On 10 January 2017, the European Commission published the official proposal of the revised e-Privacy Regulation, which amends the current e-Privacy Directive. Many of the alarming changes that were included in the leaked December draft of the Regulation, which we covered, have been changed, resulting in a practical set of rules that align with the wider EU data protection framework. Below, we highlight key points in the official proposal.

Earlier this week, the first draft of the EU’s ePrivacy Regulation was leaked. ePrivacy laws in Europe aim to protect the right to privacy and confidentiality with respect to the processing of personal data in the electronic communications sector (e.g., relating to cookie usage and online direct marketing). The leaked draft is intended to bring the law up-to-date and to align it with other developments in European data protection law. We understand that the leaked draft is still under discussion (and may have been superseded). Nevertheless, the leaked draft may foreshadow what will be contained in the official draft, which sources at the International Association of Privacy Professionals (IAPP) say is expected to be released in January 2017. Based on the leaked draft, we expect that many technology companies and online advertisers will not be happy with the official draft.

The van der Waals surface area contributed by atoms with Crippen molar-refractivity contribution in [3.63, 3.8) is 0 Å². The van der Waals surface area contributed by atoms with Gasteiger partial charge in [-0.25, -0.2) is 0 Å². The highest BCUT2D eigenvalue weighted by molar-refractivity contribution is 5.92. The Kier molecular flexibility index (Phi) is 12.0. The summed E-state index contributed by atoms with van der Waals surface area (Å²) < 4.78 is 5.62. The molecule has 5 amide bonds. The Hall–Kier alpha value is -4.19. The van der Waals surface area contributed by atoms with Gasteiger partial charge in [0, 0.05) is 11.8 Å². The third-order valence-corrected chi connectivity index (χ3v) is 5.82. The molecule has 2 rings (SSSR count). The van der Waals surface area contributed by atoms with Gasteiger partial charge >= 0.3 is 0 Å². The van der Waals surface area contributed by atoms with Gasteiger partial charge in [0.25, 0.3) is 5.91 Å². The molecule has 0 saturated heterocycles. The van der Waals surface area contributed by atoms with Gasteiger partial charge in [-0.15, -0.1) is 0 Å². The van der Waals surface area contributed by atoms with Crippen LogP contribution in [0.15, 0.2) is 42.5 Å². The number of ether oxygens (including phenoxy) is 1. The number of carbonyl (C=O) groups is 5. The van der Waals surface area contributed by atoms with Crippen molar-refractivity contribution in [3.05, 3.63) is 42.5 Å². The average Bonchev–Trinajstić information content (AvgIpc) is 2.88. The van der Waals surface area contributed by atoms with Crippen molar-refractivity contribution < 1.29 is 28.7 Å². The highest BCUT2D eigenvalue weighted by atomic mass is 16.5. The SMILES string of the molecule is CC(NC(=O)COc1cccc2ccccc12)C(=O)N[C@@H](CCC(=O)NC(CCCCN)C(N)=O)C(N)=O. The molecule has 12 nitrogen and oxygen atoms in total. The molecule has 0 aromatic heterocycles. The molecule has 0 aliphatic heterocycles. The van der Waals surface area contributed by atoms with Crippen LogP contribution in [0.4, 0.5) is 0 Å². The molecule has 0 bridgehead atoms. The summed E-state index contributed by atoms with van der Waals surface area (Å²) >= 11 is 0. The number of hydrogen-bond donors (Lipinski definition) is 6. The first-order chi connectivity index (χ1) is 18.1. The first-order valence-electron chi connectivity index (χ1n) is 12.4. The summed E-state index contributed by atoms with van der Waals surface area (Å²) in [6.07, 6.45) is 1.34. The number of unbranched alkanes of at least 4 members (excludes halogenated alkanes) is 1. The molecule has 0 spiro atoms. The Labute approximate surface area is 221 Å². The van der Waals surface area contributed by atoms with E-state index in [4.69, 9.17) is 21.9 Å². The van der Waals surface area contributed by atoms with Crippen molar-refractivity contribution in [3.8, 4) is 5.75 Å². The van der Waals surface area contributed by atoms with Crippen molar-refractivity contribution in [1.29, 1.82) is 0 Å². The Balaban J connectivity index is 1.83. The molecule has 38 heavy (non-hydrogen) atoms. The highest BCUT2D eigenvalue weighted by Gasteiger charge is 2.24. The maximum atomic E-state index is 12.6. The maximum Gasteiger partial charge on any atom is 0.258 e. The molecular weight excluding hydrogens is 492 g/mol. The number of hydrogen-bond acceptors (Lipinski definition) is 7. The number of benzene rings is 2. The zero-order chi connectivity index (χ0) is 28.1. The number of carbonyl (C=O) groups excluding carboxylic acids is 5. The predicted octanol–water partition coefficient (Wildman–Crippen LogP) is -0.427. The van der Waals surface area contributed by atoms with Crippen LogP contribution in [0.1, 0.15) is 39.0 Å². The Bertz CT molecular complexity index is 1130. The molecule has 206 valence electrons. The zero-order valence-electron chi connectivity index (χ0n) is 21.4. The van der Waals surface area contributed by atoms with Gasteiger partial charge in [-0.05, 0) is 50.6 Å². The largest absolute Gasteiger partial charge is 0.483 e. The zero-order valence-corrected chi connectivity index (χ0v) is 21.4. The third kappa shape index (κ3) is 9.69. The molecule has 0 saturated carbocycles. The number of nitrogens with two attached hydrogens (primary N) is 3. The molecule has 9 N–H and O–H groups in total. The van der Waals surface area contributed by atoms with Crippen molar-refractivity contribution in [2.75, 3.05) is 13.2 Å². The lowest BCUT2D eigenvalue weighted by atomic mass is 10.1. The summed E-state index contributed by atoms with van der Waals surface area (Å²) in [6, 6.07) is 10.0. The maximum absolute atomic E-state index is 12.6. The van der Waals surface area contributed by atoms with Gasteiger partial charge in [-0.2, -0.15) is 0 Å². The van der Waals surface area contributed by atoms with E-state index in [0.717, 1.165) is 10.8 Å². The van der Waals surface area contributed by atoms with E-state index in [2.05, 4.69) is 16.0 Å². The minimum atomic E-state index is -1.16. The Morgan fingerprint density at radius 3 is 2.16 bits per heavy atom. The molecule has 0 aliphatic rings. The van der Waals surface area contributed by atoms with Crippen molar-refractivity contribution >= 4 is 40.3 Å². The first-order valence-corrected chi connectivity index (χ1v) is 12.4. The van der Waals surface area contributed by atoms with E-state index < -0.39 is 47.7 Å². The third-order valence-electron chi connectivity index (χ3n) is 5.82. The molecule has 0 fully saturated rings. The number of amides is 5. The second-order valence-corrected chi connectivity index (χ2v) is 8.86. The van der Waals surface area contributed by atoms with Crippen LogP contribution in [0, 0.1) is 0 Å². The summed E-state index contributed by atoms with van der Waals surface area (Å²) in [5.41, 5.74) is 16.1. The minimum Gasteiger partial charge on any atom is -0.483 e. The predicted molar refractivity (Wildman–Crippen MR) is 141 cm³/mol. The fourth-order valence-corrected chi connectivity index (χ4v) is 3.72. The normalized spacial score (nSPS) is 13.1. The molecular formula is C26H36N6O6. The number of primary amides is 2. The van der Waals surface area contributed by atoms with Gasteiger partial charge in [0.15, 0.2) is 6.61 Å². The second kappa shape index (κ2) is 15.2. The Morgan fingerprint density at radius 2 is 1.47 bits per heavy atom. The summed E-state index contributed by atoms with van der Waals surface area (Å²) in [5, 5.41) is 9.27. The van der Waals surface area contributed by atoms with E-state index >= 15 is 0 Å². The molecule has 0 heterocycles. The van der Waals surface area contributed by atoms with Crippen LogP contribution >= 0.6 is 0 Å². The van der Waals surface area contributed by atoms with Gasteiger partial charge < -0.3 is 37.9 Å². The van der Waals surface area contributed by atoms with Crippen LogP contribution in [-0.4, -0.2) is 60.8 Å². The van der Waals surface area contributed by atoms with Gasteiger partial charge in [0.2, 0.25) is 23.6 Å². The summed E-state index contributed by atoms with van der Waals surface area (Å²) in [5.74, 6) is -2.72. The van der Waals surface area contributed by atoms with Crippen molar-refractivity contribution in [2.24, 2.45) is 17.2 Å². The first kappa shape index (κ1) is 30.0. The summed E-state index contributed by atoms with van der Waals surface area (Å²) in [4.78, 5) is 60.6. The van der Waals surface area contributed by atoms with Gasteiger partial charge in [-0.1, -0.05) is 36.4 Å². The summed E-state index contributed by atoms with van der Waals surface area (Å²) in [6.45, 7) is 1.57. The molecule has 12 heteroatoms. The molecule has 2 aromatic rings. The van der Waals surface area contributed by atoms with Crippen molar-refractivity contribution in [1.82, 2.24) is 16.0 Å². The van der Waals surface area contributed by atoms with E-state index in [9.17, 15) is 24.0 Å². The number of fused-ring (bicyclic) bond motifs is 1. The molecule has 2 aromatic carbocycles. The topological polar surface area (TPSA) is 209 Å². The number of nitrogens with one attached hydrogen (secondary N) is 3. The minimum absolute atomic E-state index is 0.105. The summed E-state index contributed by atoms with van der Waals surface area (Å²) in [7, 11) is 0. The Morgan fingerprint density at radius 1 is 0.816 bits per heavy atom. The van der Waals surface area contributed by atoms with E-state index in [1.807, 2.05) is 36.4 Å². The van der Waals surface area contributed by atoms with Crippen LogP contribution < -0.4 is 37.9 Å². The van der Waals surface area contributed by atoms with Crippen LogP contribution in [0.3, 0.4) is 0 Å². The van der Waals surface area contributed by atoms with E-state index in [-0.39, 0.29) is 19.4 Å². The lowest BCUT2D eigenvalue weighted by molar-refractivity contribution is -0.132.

In re: Google Inc. Cookie Placement Consumer Privacy Litigation, involves 24 consolidated lawsuits that were initially brought against several internet advertisers alleging violations of various state and federal privacy statutes, including the Computer Fraud and Abuse Act, the Wiretap Act and the Electronic Communications Privacy Act. In October of 2013, the District of Delaware dismissed the consolidated case, finding that “that plaintiffs have not alleged injury-in-fact sufficient to confer Article III standing” and that they had failed to “[plead] sufficient facts to establish a plausible invasion of the rights” under various statutes asserted in the complaints. However, on November 10, 2015, the Third Circuit Court of Appeals issued an order restoring some of the plaintiffs’ claims alleging that Google’s internet tracking practices violate California’s Constitution and state privacy laws.